From 1st September 2020, the furlough scheme enters its final stages, with employers now having to pay 10% of the furloughed employee’s wages, as well as pension and employer’s national insurance contributions. This will increase to 20% from 1st October 2020 before the scheme ends at the end of October.
There have been renewed calls from some groups to extend the scheme to avoid a ‘cliff-edge’, particularly as businesses in some sectors are still significantly restricted. However, the government have shown no signs of changing the position. Sadly, the winding down of the scheme may therefore mean that further redundancies become inevitable in the next few months for employers who are struggling financially with the impact of the pandemic.
In this blog, we look at potential alternatives to redundancy, and the steps which should be taken in a fair redundancy process.
In a redundancy situation, there is a duty on the employer to consider alternatives to redundancy and ways to avoid or mitigate the impact.
The most obvious alternative is to find the potentially redundant employee an alternative role. In the current climate, there may not be many vacancies which make this an option, but if there are it is best to consult with the affected employees about the options. Even if the role is different from what the employee currently does or is at a different site or on a lower grade or salary, the employee may be willing to take the role and to retrain if necessary. It is also possible to agree that an employee will have a trial period in a potential alternative role, following which they will be redundant if the role transpires to be unsuitable.
There are other alternatives to redundancy which can be considered, although many will require consultation with the relevant employees and must be implemented carefully. These include:
Consideration can also be given to seeking volunteers for redundancy in the first instance. There might be employees who are considering leaving who would wish to agree to take voluntary redundancy. While this would not avoid redundancies, this might avoid the need for a compulsory redundancy process, reduce the time taken and avoid stress for other employees who might be placed at risk. However, it would be up to the employer to decide if such an option was suitable, as employees may volunteer for redundancy who are required by the business, and therefore agreeing to terminate their employment would not be suitable.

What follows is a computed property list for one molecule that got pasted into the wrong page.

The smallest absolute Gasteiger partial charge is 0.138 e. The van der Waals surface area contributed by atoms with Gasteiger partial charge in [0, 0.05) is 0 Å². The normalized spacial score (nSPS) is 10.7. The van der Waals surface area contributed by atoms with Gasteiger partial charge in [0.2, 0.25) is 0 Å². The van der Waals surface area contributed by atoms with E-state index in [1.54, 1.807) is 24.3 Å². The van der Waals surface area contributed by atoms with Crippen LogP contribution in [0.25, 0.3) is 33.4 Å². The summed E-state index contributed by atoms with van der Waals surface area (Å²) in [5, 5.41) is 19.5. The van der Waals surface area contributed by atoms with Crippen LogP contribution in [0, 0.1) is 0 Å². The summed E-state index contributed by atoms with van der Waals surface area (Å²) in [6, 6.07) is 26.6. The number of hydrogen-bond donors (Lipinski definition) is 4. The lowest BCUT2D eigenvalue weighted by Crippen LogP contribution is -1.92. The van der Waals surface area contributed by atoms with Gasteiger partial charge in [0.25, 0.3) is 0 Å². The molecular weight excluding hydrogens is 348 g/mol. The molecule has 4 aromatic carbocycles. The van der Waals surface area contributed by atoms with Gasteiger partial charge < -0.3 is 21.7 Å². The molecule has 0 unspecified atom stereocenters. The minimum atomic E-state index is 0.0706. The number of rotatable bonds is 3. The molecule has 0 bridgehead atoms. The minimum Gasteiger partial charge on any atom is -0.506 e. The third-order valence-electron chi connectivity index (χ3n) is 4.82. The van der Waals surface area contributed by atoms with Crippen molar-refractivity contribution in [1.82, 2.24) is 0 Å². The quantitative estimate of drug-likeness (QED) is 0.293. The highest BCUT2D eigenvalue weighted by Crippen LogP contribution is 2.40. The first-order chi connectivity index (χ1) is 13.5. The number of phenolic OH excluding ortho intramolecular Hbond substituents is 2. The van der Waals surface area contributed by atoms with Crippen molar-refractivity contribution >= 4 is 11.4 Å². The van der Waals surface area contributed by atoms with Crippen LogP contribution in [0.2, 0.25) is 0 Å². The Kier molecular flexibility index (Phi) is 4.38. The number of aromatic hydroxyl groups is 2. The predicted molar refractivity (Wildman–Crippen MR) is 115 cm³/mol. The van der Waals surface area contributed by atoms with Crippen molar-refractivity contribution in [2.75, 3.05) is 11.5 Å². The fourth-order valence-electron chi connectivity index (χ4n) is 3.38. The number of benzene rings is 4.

If an employer identifies that there is a redundancy situation, it then needs to carry out a fair process to select employees for redundancy, otherwise if faces the risk of possible claims for unfair dismissal.
Firstly, this will involve consideration of how many employees might be dismissed as redundant. If the proposals would involve making 20 or more employees at the same establishment redundant within a period of 90 days, then there will be a requirement to carry out collective consultation with employee representatives. This imposes a consultation period during which no dismissals for redundancy can take effect and there are various statutory requirements which must be complied with.
In cases of proposed redundancies, the employer should broadly take the following steps:
Potentially redundant employees should be placed in pools of those at risk, which will usually be on the basis of job role or location depending on the reason for the redundancy. At this stage, all employees affected must be placed at risk and in the relevant selection pool.
These criteria will be used to score employees to decide who within the pool would be provisionally selected for redundancy and who would remain in employment. The employer has discretion as to which criteria are used, but these should generally be objective and be capable of being assessed by reference to evidence, rather than based on subjective opinion only. Care should also be taken to ensure criteria are not applied in a discriminatory manner (such as taking account of absence on family related leave or for disability reasons). Consideration should also be given as to whether there are any employees who are pregnant or on maternity/adoption leave, as there are additional rules which apply to such employees in a redundancy process.
Whether collective consultation is required or not, in all cases there needs to be individual consultation with at risk employees. Generally, this should take place over the course of two or three meetings at which they should be invited to be accompanied by a colleague or trade union representative.
Consultation generally needs to cover:
Employees who are selected for redundancy should be informed of the outcome in writing and advised of their termination date and the sums they are entitled to. In some cases, employers may wish to arrange for signature of a settlement agreement where the employee is receiving an enhanced redundancy payment beyond the statutory minimum.
There is no specific legal right for employees to appeal the outcome of a redundancy process, although employers may wish to offer it to add an additional check to the process. It is often good practice to do so and may offer additional protection in the event of an unfair dismissal claim.
While this is a broad and general overview of the steps an employer should be taking, every situation is different and it is advisable to take legal advice if your business is going through a redundancy process. For assistance with this and other issues, contact our employment team at Miller Samuel Hill Brown.